From a dietary standpoint, the Smart Fats from the omega-3 rich fish (salmon, sardines, anchovies, and mackerel) as well as EPA and DHA rich fish oil can stabilize both your leptin and ghrelin levels by helping to balance brain chemistry. Since more than 60 percent of the brain is made from fat (primarily the ones that cannot be synthesized by the body, but must be eaten in the form of foods), I would say that these omega-3s are pretty darn important to trigger specific brain receptors, which control leptin and ghrelin. This is one supplement worth taking!

Smart Tips: Leptin and Ghrelin
How can you repair your leptin barometer and satisfy the hunger gremlin called ghrelin?

1. Go fish or pop a healthy dose of omega-rich fish oil every day. Fish has always been known as “brain food.” If you’re not crazy about the fatty fish that you should consume two to three times per week, then you are a candidate for the lemon or orange flavored fish oil liquid and softgels. This surprisingly tasty fish oil can be popped into your smoothie, drizzled on popcorn or used as a mild and delicate salad oil basic.

2. Avoid foods high in fructose, which stimulate the appetite and scramble leptin signals. Obvious offenders are processed foods and drinks that contain high fructose corn syrup, but you should also cross-reference a list of higher fructose fruits. Less obvious high fructose sources are whole foods like tomatoes, unsweetened applesauce, agave and balsamic vinegar.

3. Don’t skip meals—but especially not breakfast. Eat a protein-packed breakfast within one hour of waking. This will help you to lose weight and ward off insulin resistance, as well as balance all four of your hunger hormones. Study after study has proven that individuals who skip breakfast are well over 100 percent more likely to be overweight or obese. Protein-rich breakfasts like smoothies, or bacon and eggs, or turkey sausage and veggies will go a long way in getting your day off to the right start.

4. Strengthen your vagus nerve, which you will be hearing more and more about in the near future. The vagus nerve is the direct connection between your brain and every system in your body. It is a signaling pathway for leptin hormones. When you have leptin resistance, the signals aren’t being received correctly. One way to help reset your leptin receiver is to strengthen your vagus nerve. How can you do that? One fun way is gargling. You can just use plain water. Take a sip and gargle with it before swallowing, continue doing this with your entire glass of water. Gargling forces the muscles in the back of the throat to contract and this action activates and strengthens the vagus nerve.

5. Practice good sleep hygiene. Remember the sleep tips I shared in the Stress article to reduce cortisol? Those same suggestions apply to reset your hunger hormones. And, while so many of us glorify our sleeplessness like it’s something to be proud of, I have even more information to convince you otherwise. So, if I repeat myself, you’ll understand why. Again, try to be in bed by 10 pm and aim for about seven to nine hours. While the very highest quality sleep comes before midnight, the National Institute of Health reports that the body does its primary physical repair between 10 pm and 2 am. Interestingly, this is the same time when growth hormone is secreted which helps to keep us lean and vital. The mind regenerates between the hours of 2 am and 6 am. If you have intermittent awakening which disrupts peaceful sleep, take these insights from Traditional Chinese Medicine into consideration: If you are waking up between the hours of 11 pm and 1 am, your gallbladder may be acting up. If it’s between the hours of 1 am to 3 am, this may mean your liver is congested. And, if you wake up between 3 am to 5 am, your lungs and/or large intestine may need some TLC.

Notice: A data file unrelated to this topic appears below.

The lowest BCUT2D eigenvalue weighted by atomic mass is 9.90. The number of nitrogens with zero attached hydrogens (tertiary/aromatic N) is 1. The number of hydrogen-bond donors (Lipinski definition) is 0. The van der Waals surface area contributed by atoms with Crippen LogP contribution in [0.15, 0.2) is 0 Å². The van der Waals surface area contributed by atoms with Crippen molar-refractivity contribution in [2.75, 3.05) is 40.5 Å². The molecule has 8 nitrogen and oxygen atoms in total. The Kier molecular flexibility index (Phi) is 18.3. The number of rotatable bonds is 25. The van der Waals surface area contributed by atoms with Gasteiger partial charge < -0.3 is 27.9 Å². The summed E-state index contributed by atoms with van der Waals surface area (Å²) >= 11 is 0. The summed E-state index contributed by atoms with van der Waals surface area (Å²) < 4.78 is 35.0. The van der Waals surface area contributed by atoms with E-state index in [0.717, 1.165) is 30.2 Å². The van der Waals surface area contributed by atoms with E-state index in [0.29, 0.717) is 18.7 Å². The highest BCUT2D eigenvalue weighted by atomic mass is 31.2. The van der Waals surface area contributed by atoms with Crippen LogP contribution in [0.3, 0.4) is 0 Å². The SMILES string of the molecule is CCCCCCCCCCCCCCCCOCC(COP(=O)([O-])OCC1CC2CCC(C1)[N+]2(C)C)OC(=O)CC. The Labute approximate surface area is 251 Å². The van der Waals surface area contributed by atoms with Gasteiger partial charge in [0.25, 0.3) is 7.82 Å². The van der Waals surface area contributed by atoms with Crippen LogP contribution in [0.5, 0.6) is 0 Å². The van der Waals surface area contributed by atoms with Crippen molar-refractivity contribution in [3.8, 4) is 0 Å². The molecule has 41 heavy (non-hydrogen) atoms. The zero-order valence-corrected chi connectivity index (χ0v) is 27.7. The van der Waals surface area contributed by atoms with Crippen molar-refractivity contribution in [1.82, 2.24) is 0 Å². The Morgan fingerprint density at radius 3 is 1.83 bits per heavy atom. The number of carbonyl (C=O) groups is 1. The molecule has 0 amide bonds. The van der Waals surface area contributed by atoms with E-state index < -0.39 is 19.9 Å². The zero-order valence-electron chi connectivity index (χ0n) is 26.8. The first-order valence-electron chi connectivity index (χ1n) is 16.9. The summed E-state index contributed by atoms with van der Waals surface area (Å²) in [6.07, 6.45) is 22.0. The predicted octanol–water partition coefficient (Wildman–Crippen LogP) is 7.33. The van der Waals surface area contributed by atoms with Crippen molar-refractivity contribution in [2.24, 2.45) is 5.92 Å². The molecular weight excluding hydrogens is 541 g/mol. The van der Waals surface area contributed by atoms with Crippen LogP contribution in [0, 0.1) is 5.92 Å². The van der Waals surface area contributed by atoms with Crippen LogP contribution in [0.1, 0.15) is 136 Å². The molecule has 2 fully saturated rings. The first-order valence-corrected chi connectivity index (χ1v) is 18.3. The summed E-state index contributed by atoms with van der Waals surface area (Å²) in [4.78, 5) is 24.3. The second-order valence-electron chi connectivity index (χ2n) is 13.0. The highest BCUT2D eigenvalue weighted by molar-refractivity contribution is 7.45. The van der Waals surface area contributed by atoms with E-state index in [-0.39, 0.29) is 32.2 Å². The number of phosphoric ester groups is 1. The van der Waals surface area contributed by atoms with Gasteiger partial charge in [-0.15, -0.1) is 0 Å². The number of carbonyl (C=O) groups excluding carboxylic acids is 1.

Unplug and disable all Wi-Fi equipment in your bedrooms like computers, iPads, cell phones, routers, and alarm clocks. The electromagnetic fields that all electrical and digital devices emit can slash melatonin—the antioxidant-like hormone, which regulates our sleep-wake cycle—and spike fat-storing cortisol.

Still Hungry? There are all kinds of appetites, so in the next article we’ll discuss how Smart Fats—like those from the essential fatty acids—can benefit the sex hormones, including the hormone of desire, and help get your libido back on track.

Ann Louise Gittleman, PhD, CNS

Visionary health expert Ann Louise Gittleman, PhD, CNS, has always been a trendsetter. With millions of followers nationwide, she has the uncanny ability to pinpoint major health concerns and provide solutions years ahead of anybody else.

Highly respected as the grande dame of alternative health and award-winning author of 30 books, she single-handedly launched the weight loss/detox revolution in her New York Times bestseller The Fat Flush Plan. A Connecticut College and Teachers College, Columbia University graduate, Dr. Ann Louise was recognized as one of the top ten nutritionists in the country by Self magazine and was the recipient of the American Medical Writers Association award for excellence. She has been a popular columnist for First magazine since 2003.

Website: www.annlouise.com